Tube trials

We Londoners are pretty territorial over our Tube map. Designed by Harry Beck in 1933, the map has not changed dramatically since that date and when the zones and river were removed from the map last September, there was public outcry that has only just died down.

But despite this, University of Essex researcher Dr Maxwell Roberts will explore whether Beck’s design classic can be bettered at an exhibition held at architect Scott Brownrigg’s Covent Garden office next month.

A tube map with curved lines by Dr Roberts
A tube map with curved lines by Dr Roberts

With the Olympics approaching and Crossrail threatening to confuse an already busy map, Roberts began experimenting with alternative ways of representing the warren of underground tunnels.

Starting with Beck’s basic design rules – replacing chaotic routes with strait horizontal, vertical or 45 degrees diagonal lines – Roberts began to explore whether these rules are helpful and whether they are adequate for today’s network.

A tube map drawn to better resemble the geographical locations of Tube stops
A tube map drawn to better resemble the geographical locations of Tube stops

He says, ‘With today’s emphasis on using public transport and the ever-increasing complexity of networks around the world, it is vital that designers create the best possible maps.  All too often, the general public is faced with designs that are poor quality, off-putting, and perhaps barely useable.’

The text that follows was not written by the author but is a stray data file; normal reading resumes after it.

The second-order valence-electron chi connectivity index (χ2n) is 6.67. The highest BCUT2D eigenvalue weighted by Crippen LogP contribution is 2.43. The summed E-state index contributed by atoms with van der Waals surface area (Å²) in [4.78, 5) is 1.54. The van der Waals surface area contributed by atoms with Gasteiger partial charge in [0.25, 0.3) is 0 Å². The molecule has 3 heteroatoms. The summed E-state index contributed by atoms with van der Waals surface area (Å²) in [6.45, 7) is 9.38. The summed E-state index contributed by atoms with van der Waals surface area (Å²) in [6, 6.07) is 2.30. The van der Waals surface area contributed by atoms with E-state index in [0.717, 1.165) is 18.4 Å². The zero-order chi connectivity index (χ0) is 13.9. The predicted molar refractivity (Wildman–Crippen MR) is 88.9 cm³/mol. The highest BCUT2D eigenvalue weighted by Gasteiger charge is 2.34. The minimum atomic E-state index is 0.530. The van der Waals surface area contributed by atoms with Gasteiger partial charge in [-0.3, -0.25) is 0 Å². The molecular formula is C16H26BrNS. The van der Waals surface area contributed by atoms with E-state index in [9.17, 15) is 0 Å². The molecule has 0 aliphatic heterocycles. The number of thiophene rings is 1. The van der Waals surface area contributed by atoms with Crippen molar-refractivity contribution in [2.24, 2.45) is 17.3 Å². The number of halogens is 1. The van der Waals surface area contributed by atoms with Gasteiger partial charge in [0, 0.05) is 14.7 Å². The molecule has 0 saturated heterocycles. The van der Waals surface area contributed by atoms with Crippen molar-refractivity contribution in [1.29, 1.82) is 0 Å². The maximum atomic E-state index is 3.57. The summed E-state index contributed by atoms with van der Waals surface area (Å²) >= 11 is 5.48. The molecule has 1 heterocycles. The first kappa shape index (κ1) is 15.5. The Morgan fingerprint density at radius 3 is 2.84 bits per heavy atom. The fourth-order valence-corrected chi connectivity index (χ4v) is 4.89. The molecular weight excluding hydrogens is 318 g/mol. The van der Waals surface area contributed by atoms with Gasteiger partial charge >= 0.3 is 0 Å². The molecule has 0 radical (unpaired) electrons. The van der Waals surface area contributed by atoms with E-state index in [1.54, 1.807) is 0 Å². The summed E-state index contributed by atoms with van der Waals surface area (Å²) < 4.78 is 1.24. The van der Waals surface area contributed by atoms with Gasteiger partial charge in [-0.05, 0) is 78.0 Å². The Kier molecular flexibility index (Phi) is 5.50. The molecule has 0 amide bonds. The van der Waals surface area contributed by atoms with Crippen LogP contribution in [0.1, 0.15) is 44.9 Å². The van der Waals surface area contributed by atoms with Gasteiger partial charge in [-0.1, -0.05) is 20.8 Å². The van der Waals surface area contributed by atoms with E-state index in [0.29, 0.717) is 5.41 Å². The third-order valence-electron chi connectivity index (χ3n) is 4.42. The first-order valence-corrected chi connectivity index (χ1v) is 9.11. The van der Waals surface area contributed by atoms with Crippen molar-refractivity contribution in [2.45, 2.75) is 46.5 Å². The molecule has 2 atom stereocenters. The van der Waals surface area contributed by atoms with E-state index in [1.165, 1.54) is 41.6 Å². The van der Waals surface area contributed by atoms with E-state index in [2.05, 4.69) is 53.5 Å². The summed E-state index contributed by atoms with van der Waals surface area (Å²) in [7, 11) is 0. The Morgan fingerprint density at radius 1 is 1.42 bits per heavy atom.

A hexalinear diagrammatic map of the London Underground using only horizontal lines and 60 degree diagonals
A hexalinear diagrammatic map of the London Underground using only horizontal lines and 60 degree diagonals

The exhibition will display a number of Roberts’ maps, some that aim to show examples of good design and some, such as a map inspired by Charles Rennie Mackintosh, which show that aesthetically-pleasing diagrams aren’t always the easiest to follow. It should be an interesting take on a well-loved design classic, even if there’s little chance we’ll adopt one of Roberts’ alternative maps.

Roberts' map inspired by Charles Rennie Mackintosh
Roberts’ map inspired by Charles Rennie Mackintosh

Underground Maps Unravelled: Explorations in Information Designruns from 7-22 October at Scott Brownrigg, 77 Endell Street, London, WC2H.

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Comments
  • Ashley Filer November 30, -0001 at 12:00 am

    maybe instead of changing the aesthetics of the diagram, they should look at what really confuses commuters, communicating how it relates to the city and what goes on above ground (landmarks, bus routes and alternatives) its the other side of the map that needs re designing.

  • dave pescod November 30, -0001 at 12:00 am

    Interesting article, but I think you’ll find it’s Harry not Henry and as an unemployed at the time he got a measly five guineas for his masterpiece. So that sets Dr Roberts quite a challenge. The design don’t seem radical enough for new digital interfaces, more a pastiche.

  • Laura Tait November 30, -0001 at 12:00 am

    It’s HARRY Beck. Even a simple Wikipedia search could have told you that.

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